To defend themselves from predators while consuming the leaves of trees, roses, and other plants, tent caterpillars construct silky, tent-like homes for themselves. These pests are mostly found in the Lasiocampidae family, with the Western tent caterpillar (Malacosoma californicum) being the most frequent, followed by the Pacific tent caterpillar (Malacosoma constrictum) and forest tent caterpillar (Malacosoma disstria) being the least common. The majority of people construct tents out of forked branches.
Eventually, they build cocoons and emerge as adults in the middle of summer.
According to the California Statewide Integrated Pest Management website, pesticides containing the active chemical lambda-cyhalothrin are efficient against tent caterpillars, however they are extremely hazardous to honeybees due to their high toxicity. The chemical is extremely hazardous to aquatic species, as well as to helpful insects in the environment. Connect the hose end of the ready-to-use pesticide to the faucet and turn the dial to the “off” position before turning on the water faucet.
Spray the upper and bottom surfaces of the foliage with the spray, starting at the farthest end of the area to be treated and working your way in. When fresh caterpillars hatch, repeat the process as many times as necessary.
Keep children and pets away from the treated area until it has dried completely. Instead of using insecticides, try trimming or cutting tents from the afflicted plants and destroying them as a preventative measure. Look for clumps of gray to dark-brown eggs that resemble plastic foam in appearance. Scraping the eggs off the bark or from around twigs can help to lessen the likelihood of an infestation occurring greatly. Non-chemical pesticides such as Bacillus thuringiensis subspecies kurstaki (Btk) are also available as an alternative to chemical pesticides.
Identify and Control Tent Caterpillars
In the spring, several different varieties of caterpillars weave tentlike webs in the branches of trees and shrubs. Tent caterpillars are a kind of caterpillars that spin ugly webs and eat plant leaves, thus the name. The protective webs expand in tandem with the number of hungry larvae. They may prefer small fruit trees such as cherries and crabapples, but they may attack a wide variety of other trees and ornamental shrubs, depending on the species in question. Plants that have been defoliated are weaker and more prone to attack by various insect pests and diseases.
- Their black bodies are covered with fine, reddish hairs.
- From a distance, other species appear to be similar, but their markings differ.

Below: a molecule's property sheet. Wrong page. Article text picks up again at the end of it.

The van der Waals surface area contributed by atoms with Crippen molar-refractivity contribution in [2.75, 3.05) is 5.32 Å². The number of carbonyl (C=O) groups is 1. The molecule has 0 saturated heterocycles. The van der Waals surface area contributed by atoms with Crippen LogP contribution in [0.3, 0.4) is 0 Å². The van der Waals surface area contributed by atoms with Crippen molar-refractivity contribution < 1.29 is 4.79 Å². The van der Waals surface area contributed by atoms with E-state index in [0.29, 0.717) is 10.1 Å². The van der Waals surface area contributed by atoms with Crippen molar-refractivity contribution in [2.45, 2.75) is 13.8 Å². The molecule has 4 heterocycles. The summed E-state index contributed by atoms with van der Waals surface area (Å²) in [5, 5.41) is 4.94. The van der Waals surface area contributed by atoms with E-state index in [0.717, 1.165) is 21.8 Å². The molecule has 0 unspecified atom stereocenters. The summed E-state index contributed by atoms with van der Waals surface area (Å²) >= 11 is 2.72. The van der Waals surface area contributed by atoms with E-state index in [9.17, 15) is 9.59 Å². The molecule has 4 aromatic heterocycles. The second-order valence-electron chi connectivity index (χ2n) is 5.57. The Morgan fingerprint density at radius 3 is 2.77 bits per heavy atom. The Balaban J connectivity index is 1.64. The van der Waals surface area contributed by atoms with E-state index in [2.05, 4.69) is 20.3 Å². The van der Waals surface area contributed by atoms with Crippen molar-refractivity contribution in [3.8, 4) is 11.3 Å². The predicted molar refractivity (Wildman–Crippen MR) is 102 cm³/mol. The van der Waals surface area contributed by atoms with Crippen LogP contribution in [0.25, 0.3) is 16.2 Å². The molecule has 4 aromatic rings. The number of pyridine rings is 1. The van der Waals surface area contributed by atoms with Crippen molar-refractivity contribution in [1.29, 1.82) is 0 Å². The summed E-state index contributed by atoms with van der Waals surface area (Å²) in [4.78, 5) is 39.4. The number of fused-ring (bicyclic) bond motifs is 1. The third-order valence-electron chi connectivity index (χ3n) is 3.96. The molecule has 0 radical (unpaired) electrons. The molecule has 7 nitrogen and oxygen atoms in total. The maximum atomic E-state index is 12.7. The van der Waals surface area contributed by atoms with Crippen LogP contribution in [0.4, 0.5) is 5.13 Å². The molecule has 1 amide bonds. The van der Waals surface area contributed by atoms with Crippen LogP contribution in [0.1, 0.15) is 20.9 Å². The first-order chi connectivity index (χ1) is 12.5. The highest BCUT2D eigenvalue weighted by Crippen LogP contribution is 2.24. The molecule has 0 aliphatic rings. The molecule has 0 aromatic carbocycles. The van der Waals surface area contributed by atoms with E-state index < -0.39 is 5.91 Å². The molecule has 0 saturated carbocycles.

- Their eggs overwinter in lustrous, black egg masses that ring twigs and are protected from the elements.
- The bugs congregate outside the tents to feast on the food.
- Management: Tent caterpillar control is most effective when applied early in the spring when caterpillars and webs are tiny.
- GardenTech ® brand provides very efficient solutions for smaller trees and shrubs that kill tent caterpillars on contact and continue to protect for up to three months:
- For treating shrubs and small trees completely, such as to guard them against developing caterpillars and to treat active infestations, Sevin ®Insect Killer Concentrateis an excellent choice. Use of the chemical in conjunction with a pump-style sprayer results in extensive coverage and direct treatment of webs and their surrounding regions. Make sure to completely cover all plant surfaces, giving particular care to forks where branches come together. Sevin ®Insect Killer Ready to Spray makes it easier to treat tent caterpillars before and after their tents form, saving you time and money. The tool fits to a standard garden hose and automatically measures and mixes the solution as you spray. Cover all plant surfaces completely with the product, and treat tents immediately. Caterpillars come into touch with the spray as they enter and exit the feeding chamber.
Prevent overwintering egg masses from forming on trees and shrubs by pruning them before they hatch. Webs should be removed on chilly or wet days, when caterpillars are more likely to be hiding within. Reading product labels and following the directions exactly are essential, especially when it comes to pre-harvest intervals for fruits and other culinary crops.
GardenTech is a trademark of Gulfstream Home and Garden, Inc., which is owned by Gulfstream Home and Garden. Tessenderlo Kerley, Inc. owns the trademark Sevin, which is a registered trademark of the company. CREDIT FOR THE PHOTO:
- “Eastern Tent Caterpillar (Malacosoma americanum)” by Ryan Hodnett is available under a Creative Commons Attribution-ShareAlike 2.0 license, and “Eastern Tent Caterpillar Moth (Malacosoma americana)” by Aaron Carlson is licensed under a Creative Commons Attribution-ShareAlike 2.0 license. “Eastern tent caterpillar (Malacosoma americanum)” by Whitney Cranshaw at Colorado State University (Bugwood.org) is licensed under CC BY-SA 2.0